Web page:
What are cookies?
Cookies are small pieces of text which are stored on your computer or other devices by your web browser. Using cookies on our website allows us to understand how you use the site so we can improve your experience through layout, navigation, content, and relevant advertising.
Scurri uses the following types of cookies:
Strictly necessary cookies
These are essential cookies which allow you to navigate our website properly, giving you access to all the features and functions of the site.
We use these cookies to collect information about how visitors use our site. We use this information to compile reports and to help us improve the site. The cookies collect information in an anonymous form, including the number of visitors, where visitors come from and the pages they visited, for example in Google Analytics.
These cookies allow us to remember the individual choices you made while visiting our website and helps us to enhance your user experience, for example, your location settings, login details etc.
Managing your cookies
To learn more about cookies and how to manage or delete them, simply visit allaboutcookies.org and the help section of your browser. In the settings for browsers such as Internet Explorer, Safari, Firefox or Chrome, you can set which cookies to accept and which to reject. Where you find these settings depends on which browser you use. Use the “Help” function in your browser to locate the settings you need.
If you choose not to accept certain technical and/or functional cookies, you may not be able to use some functions on our website.
You may also delete cookies stored on your computer or device.
Third Party Cookies specific to Scurri:
Type: Functionality cookies
Name, Purpose & Expiry: Pardot tracks visitor and prospect activities on our website and landing pages by setting cookies on visitor browsers. Cookies are set to remember preferences (like form field values) when a visitor returns to the site. Pardot also sets a cookie for logged-in users to maintain the session and remember table filters.
Pardot sets first-party cookies for tracking purposes, and sets third-party cookies for redundancy. Using first-party and third-party cookies together is standard in the marketing automation industry. Pardot cookies don’t store personally identifying information, only a unique identifier.
Please note: that users will not be able to use the full functionality of this website, unless they consent to accept these cookies.
- Visitor Cookie: This is a unique identifier visitor cookie, used to recognise a user to the website. Expiry of Visitor Cookie: 3 years
- Opt In Cookie: Pardot uses a persistent cookie named “pi_opt_in” to stay in compliance with the “Do Not Track” initiative. It allows people to opt out of types of browser tracking. Expiry of Opt in Cookies: when you close your browser.
- Sometimes Pardot has to use third-party cookies: this exception is based on how different web browsers handle cookies. Pardot will use third-party cookies in the following instances:
– When your account does not have a vanity CNAME
– On https pages
Google Analytics – Scurri uses Google Analytics which is one of the most widespread and trusted analytics solution on the web for helping us to understand how you use the site and ways that we can improve your experience. These cookies may track things such as how long you spend on the site and the pages that you visit so we can continue to produce engaging content.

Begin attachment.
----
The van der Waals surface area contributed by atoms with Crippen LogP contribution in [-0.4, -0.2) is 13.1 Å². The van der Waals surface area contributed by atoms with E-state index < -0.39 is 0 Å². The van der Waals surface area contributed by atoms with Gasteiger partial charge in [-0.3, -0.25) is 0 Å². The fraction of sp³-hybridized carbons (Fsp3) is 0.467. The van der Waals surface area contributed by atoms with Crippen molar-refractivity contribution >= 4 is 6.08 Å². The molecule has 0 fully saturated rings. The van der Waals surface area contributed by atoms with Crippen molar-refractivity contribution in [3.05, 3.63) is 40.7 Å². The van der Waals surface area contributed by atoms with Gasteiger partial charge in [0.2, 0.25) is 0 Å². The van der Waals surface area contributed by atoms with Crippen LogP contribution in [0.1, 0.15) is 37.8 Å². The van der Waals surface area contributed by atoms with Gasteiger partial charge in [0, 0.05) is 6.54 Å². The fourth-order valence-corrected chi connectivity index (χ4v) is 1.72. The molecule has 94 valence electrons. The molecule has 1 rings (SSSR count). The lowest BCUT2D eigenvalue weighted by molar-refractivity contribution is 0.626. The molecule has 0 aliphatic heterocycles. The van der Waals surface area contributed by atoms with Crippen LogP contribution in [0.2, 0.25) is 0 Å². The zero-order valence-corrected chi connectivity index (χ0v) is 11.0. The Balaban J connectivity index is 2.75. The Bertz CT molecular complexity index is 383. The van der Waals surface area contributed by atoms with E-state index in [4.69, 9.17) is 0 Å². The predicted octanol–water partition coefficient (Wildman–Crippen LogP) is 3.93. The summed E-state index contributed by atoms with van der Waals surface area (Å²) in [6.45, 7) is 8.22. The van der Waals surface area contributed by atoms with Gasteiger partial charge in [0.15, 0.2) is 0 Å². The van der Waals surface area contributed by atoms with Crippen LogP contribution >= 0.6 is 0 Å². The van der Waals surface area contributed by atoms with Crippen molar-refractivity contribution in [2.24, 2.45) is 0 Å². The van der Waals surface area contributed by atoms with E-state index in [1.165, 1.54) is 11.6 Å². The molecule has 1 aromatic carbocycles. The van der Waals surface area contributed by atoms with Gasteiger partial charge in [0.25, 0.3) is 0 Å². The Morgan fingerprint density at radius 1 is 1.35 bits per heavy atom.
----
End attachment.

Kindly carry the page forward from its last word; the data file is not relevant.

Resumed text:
Type: Performance cookies
Name, Purpose & Expiry: Google analytics sets a number of cookies:
- _utma Cookie: A persistent cookie – remains on a computer, unless it expires or the cookie cache is cleared. It tracks visitors. Metrics associated with the Google _utma cookie include: first visit (unique visit), last visit (returning visit). This also includes Days and Visits to purchase calculations which afford ecommerce websites with data intelligence around purchasing sales funnels. This cookie expires after 2 years.
- _utmb Cookie & _utmc Cooki: These cookies work in tandem to calculate visit length. Google _utmb cookie demarks the exact arrival time, then Google __utmc registers the precise exit time of the user. Because _utmb counts entrance visits, it is a session cookie, and expires at the end of the session, e.g. when the user leaves the page. A timestamp of 30 minutes must pass before Google cookie _utmc expires. Given_utmc cannot tell if a browser or website session ends. Therefore, if no new page view is recorded in 30 minutes the cookie is expired. This is a standard ‘grace period’ in web analytics. Ominture and WebTrends among many others follow the same procedure.
- _utmz Cookie: Cookie _utmz monitors the HTTP Referrer and notes where a visitor arrived from, with the referrer siloed into type (Search engine (organic or cpc), direct, social and unaccounted). From the HTTP Referrer the _utmz Cookie also registers, what keyword generated the visit plus geolocation data. This cookie lasts six months.
- _utmv Cookie: Google _utmv Cookie lasts “forever”. It is a persistant cookie. It is used for segmentation, data experimentation and the _utmv works hand in hand with the _utmz cookie to improve cookie targeting capabilities.
- _ga: This cookie is associated with Google Universal Analytics. It is used to distinguish unique users by assigning a randomly-generated number as a client identifier. It is used to calculate visitor, session and campaign data for our analytical reports. It expires after 2 years.
- _gid: This cookie name is associated with Google Universal Analytics. It may store and update a unique value for each page visited. It expires after 1 day.